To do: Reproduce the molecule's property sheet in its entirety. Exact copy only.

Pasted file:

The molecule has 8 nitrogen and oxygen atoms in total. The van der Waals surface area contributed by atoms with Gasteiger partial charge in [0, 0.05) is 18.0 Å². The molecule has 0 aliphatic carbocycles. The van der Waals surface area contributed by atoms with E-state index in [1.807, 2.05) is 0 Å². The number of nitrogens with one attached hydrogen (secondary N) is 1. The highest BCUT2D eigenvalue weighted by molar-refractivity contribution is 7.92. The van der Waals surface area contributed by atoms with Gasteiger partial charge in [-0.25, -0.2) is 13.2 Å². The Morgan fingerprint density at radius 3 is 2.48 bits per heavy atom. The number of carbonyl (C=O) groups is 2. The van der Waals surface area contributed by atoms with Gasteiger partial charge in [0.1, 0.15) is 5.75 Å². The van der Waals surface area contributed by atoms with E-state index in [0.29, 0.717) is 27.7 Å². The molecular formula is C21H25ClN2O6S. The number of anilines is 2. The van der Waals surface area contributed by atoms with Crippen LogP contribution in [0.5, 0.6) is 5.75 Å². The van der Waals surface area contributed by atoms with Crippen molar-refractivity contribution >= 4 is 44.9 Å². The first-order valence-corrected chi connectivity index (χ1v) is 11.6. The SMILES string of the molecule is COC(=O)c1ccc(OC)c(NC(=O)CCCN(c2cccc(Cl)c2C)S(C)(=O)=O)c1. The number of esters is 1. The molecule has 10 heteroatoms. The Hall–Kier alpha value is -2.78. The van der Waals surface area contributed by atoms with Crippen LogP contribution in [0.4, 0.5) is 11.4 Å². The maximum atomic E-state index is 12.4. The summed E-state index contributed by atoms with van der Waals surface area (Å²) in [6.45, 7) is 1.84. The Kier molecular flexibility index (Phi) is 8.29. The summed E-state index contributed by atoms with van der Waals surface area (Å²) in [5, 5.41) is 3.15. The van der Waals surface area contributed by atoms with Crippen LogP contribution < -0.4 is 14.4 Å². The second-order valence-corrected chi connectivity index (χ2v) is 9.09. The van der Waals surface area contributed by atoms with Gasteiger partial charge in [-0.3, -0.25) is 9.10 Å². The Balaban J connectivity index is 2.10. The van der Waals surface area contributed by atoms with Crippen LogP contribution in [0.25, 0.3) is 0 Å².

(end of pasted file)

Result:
The molecule has 8 nitrogen and oxygen atoms in total. The van der Waals surface area contributed by atoms with Gasteiger partial charge in [0, 0.05) is 18.0 Å². The molecule has 0 aliphatic carbocycles. The van der Waals surface area contributed by atoms with E-state index in [1.807, 2.05) is 0 Å². The number of nitrogens with one attached hydrogen (secondary N) is 1. The highest BCUT2D eigenvalue weighted by molar-refractivity contribution is 7.92. The van der Waals surface area contributed by atoms with Gasteiger partial charge in [-0.25, -0.2) is 13.2 Å². The Morgan fingerprint density at radius 3 is 2.48 bits per heavy atom. The number of carbonyl (C=O) groups is 2. The van der Waals surface area contributed by atoms with Gasteiger partial charge in [0.1, 0.15) is 5.75 Å². The van der Waals surface area contributed by atoms with E-state index in [0.29, 0.717) is 27.7 Å². The molecular formula is C21H25ClN2O6S. The number of anilines is 2. The van der Waals surface area contributed by atoms with Crippen LogP contribution in [0.5, 0.6) is 5.75 Å². The van der Waals surface area contributed by atoms with Crippen molar-refractivity contribution >= 4 is 44.9 Å². The first-order valence-corrected chi connectivity index (χ1v) is 11.6. The SMILES string of the molecule is COC(=O)c1ccc(OC)c(NC(=O)CCCN(c2cccc(Cl)c2C)S(C)(=O)=O)c1. The number of esters is 1. The molecule has 10 heteroatoms. The Hall–Kier alpha value is -2.78. The van der Waals surface area contributed by atoms with Crippen LogP contribution in [0.4, 0.5) is 11.4 Å². The maximum atomic E-state index is 12.4. The summed E-state index contributed by atoms with van der Waals surface area (Å²) in [6.45, 7) is 1.84. The Kier molecular flexibility index (Phi) is 8.29. The summed E-state index contributed by atoms with van der Waals surface area (Å²) in [5, 5.41) is 3.15. The van der Waals surface area contributed by atoms with Crippen LogP contribution < -0.4 is 14.4 Å². The second-order valence-corrected chi connectivity index (χ2v) is 9.09. The van der Waals surface area contributed by atoms with Gasteiger partial charge in [-0.3, -0.25) is 9.10 Å². The Balaban J connectivity index is 2.10. The van der Waals surface area contributed by atoms with Crippen LogP contribution in [0.25, 0.3) is 0 Å².